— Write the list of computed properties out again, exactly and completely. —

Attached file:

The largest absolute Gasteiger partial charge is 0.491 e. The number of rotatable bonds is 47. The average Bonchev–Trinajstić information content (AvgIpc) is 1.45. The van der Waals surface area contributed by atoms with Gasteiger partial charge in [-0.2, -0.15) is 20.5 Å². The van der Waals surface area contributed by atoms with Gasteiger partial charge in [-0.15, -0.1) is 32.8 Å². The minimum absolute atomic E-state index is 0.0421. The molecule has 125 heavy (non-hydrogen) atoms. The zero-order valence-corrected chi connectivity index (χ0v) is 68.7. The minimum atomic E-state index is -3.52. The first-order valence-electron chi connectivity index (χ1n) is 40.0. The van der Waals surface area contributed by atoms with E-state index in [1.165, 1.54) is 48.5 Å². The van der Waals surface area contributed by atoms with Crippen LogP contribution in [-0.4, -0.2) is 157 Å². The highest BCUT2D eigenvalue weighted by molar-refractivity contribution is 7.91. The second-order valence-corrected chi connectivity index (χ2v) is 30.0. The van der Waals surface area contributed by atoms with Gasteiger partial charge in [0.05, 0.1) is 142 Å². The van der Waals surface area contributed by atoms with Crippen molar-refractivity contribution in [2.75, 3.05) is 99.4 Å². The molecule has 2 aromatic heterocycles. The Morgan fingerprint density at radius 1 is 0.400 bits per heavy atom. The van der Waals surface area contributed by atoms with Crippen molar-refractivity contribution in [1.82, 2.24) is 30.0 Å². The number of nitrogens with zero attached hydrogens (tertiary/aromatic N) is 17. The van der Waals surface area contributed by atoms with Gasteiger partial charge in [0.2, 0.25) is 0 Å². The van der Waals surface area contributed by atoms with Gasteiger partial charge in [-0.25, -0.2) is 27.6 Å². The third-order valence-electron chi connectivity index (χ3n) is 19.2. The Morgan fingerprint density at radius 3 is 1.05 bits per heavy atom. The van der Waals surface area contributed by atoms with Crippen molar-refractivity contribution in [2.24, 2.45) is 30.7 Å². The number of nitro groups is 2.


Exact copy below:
The largest absolute Gasteiger partial charge is 0.491 e. The number of rotatable bonds is 47. The average Bonchev–Trinajstić information content (AvgIpc) is 1.45. The van der Waals surface area contributed by atoms with Gasteiger partial charge in [-0.2, -0.15) is 20.5 Å². The van der Waals surface area contributed by atoms with Gasteiger partial charge in [-0.15, -0.1) is 32.8 Å². The minimum absolute atomic E-state index is 0.0421. The molecule has 125 heavy (non-hydrogen) atoms. The zero-order valence-corrected chi connectivity index (χ0v) is 68.7. The minimum atomic E-state index is -3.52. The first-order valence-electron chi connectivity index (χ1n) is 40.0. The van der Waals surface area contributed by atoms with E-state index in [1.165, 1.54) is 48.5 Å². The van der Waals surface area contributed by atoms with Crippen LogP contribution in [-0.4, -0.2) is 157 Å². The highest BCUT2D eigenvalue weighted by molar-refractivity contribution is 7.91. The second-order valence-corrected chi connectivity index (χ2v) is 30.0. The van der Waals surface area contributed by atoms with Gasteiger partial charge in [0.05, 0.1) is 142 Å². The van der Waals surface area contributed by atoms with Crippen molar-refractivity contribution in [2.75, 3.05) is 99.4 Å². The molecule has 2 aromatic heterocycles. The Morgan fingerprint density at radius 1 is 0.400 bits per heavy atom. The van der Waals surface area contributed by atoms with Crippen molar-refractivity contribution in [1.82, 2.24) is 30.0 Å². The number of nitrogens with zero attached hydrogens (tertiary/aromatic N) is 17. The van der Waals surface area contributed by atoms with Gasteiger partial charge in [0.2, 0.25) is 0 Å². The van der Waals surface area contributed by atoms with Gasteiger partial charge in [-0.25, -0.2) is 27.6 Å². The third-order valence-electron chi connectivity index (χ3n) is 19.2. The Morgan fingerprint density at radius 3 is 1.05 bits per heavy atom. The van der Waals surface area contributed by atoms with Crippen molar-refractivity contribution in [2.24, 2.45) is 30.7 Å². The number of nitro groups is 2.